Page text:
After much deliberation, Quentin Tarantino's 8th movie The Hateful Eight finally exists and is finally out on the big screen where it belongs. After Django Unchained, here we have another Western, this time presented in a 70mm format with Ennio Morricone himself scoring it.
I have a good feeling about this.
Indeed, from the get-go the film sucks you in with its beautiful snowy setting, its haunting theme and its reliably great cast not to mention some sharp writing from the maestro himself. The plot sees two bounty hunters meet right before a blizzard is about to hit the region. One of them is John "The Hangman" Ruth (Kurt Russell) who is planning to bring a dangerous criminal (played by an unrecognizable Jennifer Jason Leigh) to the town of Red Rock to be hanged. The other is Major Marquis Warren (Samuel L. Jackson), a mysterious man who proudly carries around with him a letter from Abraham Lincoln. On the way to Minnie's Haberdashery, they meet Chris Mannix (Walton Goggins) who claims to be the new Sheriff of Red Rock. Once arrived at the Haberdashery, they find several more shady characters and what follows is a series of intense conversations steeped in post-Civil War rivalries which slowly build into a murder mystery of sorts.
The other "hatefuls" include quiet Mexican Bob (Demian Bichir), British hangman Oswaldo Mobray (Tim Roth), suspicious cowboy Joe Gage (Michael Madsen) and ex-Confederate General Smithers (Bruce Dern). Also expect some cameo appearances by the likes of Channing Tatum, Zoe Bell and, of course, Tarantino himself who narrates certain parts. Though the film mostly takes place in one location and the blood and shootouts only truly kick off just before Intermission, the terrific performances and writing keeps things interesting. Initially, the main concern is John Ruth suspecting that someone might be secretly working with his prisoner and is plotting against him. Soon after that, Major Warren and General Smithers have an explosive clash after the former describes how he killed the latter's son. Then, it turns out that someone has poisoned the coffee and the hateful eight soon become the hateful seven and the bodies start piling up as tensions mount.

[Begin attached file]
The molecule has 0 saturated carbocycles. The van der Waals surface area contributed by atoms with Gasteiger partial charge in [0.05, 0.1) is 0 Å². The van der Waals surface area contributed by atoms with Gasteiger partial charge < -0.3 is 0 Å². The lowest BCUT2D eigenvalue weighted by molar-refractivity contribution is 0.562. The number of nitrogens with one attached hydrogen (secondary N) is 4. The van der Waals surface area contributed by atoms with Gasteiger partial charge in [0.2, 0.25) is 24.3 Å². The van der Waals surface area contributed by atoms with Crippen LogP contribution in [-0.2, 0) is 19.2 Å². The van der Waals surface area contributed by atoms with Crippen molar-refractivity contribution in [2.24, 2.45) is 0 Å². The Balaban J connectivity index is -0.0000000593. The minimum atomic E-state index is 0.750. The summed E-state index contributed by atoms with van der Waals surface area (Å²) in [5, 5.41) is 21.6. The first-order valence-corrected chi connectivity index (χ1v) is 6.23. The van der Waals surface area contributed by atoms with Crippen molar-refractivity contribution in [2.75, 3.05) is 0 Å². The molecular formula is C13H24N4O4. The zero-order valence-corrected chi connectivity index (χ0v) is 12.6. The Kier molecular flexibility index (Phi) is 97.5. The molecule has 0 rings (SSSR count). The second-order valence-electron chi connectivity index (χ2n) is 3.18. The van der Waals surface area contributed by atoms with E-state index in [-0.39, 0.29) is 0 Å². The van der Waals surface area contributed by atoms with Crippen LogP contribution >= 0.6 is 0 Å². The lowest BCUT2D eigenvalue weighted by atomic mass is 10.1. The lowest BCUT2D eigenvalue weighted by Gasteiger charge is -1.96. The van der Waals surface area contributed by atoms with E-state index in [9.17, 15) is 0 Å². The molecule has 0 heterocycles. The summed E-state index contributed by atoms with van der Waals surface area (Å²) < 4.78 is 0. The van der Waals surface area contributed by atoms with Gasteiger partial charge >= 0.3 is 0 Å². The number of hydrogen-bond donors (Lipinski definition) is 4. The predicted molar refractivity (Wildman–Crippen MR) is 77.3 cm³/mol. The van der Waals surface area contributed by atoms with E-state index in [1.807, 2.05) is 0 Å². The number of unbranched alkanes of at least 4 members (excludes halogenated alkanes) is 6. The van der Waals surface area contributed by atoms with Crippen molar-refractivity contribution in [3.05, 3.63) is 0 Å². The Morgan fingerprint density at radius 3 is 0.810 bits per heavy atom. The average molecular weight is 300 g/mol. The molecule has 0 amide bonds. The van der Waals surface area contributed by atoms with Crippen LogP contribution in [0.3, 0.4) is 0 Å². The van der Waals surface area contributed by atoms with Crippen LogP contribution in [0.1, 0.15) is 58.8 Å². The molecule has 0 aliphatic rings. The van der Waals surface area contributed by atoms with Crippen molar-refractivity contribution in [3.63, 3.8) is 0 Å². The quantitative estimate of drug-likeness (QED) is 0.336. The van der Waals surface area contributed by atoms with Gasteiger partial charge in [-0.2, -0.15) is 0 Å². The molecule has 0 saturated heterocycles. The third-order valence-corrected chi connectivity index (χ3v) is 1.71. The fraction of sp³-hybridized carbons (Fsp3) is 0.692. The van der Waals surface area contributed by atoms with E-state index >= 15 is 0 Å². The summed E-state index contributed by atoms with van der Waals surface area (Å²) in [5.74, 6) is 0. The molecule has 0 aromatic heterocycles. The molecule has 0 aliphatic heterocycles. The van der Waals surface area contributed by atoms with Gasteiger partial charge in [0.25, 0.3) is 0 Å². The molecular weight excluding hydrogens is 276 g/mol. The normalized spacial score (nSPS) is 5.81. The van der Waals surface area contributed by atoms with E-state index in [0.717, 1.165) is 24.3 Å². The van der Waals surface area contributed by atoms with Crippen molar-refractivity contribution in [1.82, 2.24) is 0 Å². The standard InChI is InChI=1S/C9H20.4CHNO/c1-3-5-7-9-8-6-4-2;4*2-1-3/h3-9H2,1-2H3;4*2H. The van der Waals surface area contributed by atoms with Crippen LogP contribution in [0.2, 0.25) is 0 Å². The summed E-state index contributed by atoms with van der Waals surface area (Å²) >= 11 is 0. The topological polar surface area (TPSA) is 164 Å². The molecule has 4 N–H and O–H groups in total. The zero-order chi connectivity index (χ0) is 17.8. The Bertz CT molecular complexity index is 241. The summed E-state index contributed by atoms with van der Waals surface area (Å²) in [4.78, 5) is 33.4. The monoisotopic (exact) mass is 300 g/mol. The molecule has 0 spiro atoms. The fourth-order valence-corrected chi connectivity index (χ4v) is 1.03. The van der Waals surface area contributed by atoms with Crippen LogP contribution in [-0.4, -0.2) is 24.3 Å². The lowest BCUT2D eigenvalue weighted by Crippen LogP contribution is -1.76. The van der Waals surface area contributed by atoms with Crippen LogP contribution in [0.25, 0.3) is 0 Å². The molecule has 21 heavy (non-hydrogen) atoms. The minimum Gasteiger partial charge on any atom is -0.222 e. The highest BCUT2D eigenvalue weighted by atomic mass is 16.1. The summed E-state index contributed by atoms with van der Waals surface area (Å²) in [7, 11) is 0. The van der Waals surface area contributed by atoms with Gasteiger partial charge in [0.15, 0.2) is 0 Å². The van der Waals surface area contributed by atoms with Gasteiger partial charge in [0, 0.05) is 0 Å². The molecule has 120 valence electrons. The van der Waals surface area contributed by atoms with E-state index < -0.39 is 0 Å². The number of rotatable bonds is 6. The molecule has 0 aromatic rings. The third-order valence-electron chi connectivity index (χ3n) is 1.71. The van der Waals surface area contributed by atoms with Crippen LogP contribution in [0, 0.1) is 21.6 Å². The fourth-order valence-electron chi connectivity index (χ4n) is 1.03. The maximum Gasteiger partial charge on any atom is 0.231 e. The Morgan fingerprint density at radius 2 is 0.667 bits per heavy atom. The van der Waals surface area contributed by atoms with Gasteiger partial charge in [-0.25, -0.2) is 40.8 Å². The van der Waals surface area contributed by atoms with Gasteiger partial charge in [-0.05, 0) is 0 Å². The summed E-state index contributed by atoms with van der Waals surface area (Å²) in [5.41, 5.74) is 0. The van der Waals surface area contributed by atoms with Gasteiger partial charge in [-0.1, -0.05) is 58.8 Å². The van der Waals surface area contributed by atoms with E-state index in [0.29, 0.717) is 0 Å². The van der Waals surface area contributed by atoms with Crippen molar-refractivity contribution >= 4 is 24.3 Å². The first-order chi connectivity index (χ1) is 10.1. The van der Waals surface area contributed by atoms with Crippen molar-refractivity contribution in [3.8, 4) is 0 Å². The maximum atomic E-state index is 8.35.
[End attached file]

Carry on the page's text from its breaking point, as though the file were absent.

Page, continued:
Taking those few moments in Django Unchained where you could the atmosphere with a knife and making a whole film out of it, your enjoyment of The Hateful Eight will depend entirely on whether you're willing to get into the spirit of things and you're fine with spending a good amount of time with these few characters. Bearing in mind that the full version of the film is 187 minutes long. Luckily, fans of the director's work should have no problem with that as the event-style presentation of the film itself is fun and everyone involved is clearly having a great time being part of this project. Basically you're in safe hands and The Hateful Eight is a meticulously told story with loads of great characters and plenty of nasty surprises along the way. Samuel L. Jackson's performance alone is worth the price of admission as the actor proves himself, once again, to be the perfect man to lead any Quentin Tarantino movie.
Perhaps not the director's very best but The Hateful Eight can stand proudly next to Django Unchained and Inglourious Basterds as one hell of a well made flick. Tarantino promises another Western and, based on his last two efforts, I couldn't welcome that more.